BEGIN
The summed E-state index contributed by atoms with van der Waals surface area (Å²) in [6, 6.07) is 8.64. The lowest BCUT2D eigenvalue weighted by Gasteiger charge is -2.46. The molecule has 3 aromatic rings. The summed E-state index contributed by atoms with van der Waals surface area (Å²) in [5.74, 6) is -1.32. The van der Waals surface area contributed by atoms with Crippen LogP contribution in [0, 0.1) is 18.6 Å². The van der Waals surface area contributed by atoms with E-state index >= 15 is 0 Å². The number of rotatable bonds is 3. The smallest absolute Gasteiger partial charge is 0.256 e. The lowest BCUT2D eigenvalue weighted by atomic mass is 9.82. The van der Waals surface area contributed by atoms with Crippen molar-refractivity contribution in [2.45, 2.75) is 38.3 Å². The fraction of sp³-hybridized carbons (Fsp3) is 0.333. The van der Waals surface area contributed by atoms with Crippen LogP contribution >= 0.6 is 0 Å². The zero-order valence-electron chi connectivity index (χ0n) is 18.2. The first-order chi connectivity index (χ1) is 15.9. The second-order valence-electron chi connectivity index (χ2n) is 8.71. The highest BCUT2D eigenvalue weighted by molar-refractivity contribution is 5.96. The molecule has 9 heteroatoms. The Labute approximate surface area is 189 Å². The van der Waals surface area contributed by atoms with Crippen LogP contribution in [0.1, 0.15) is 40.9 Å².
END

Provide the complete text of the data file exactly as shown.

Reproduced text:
The summed E-state index contributed by atoms with van der Waals surface area (Å²) in [6, 6.07) is 8.64. The lowest BCUT2D eigenvalue weighted by Gasteiger charge is -2.46. The molecule has 3 aromatic rings. The summed E-state index contributed by atoms with van der Waals surface area (Å²) in [5.74, 6) is -1.32. The van der Waals surface area contributed by atoms with Crippen LogP contribution in [0, 0.1) is 18.6 Å². The van der Waals surface area contributed by atoms with E-state index >= 15 is 0 Å². The number of rotatable bonds is 3. The smallest absolute Gasteiger partial charge is 0.256 e. The lowest BCUT2D eigenvalue weighted by atomic mass is 9.82. The van der Waals surface area contributed by atoms with Crippen molar-refractivity contribution in [2.45, 2.75) is 38.3 Å². The fraction of sp³-hybridized carbons (Fsp3) is 0.333. The van der Waals surface area contributed by atoms with Crippen LogP contribution >= 0.6 is 0 Å². The zero-order valence-electron chi connectivity index (χ0n) is 18.2. The first-order chi connectivity index (χ1) is 15.9. The second-order valence-electron chi connectivity index (χ2n) is 8.71. The highest BCUT2D eigenvalue weighted by molar-refractivity contribution is 5.96. The molecule has 9 heteroatoms. The Labute approximate surface area is 189 Å². The van der Waals surface area contributed by atoms with Crippen LogP contribution in [0.1, 0.15) is 40.9 Å².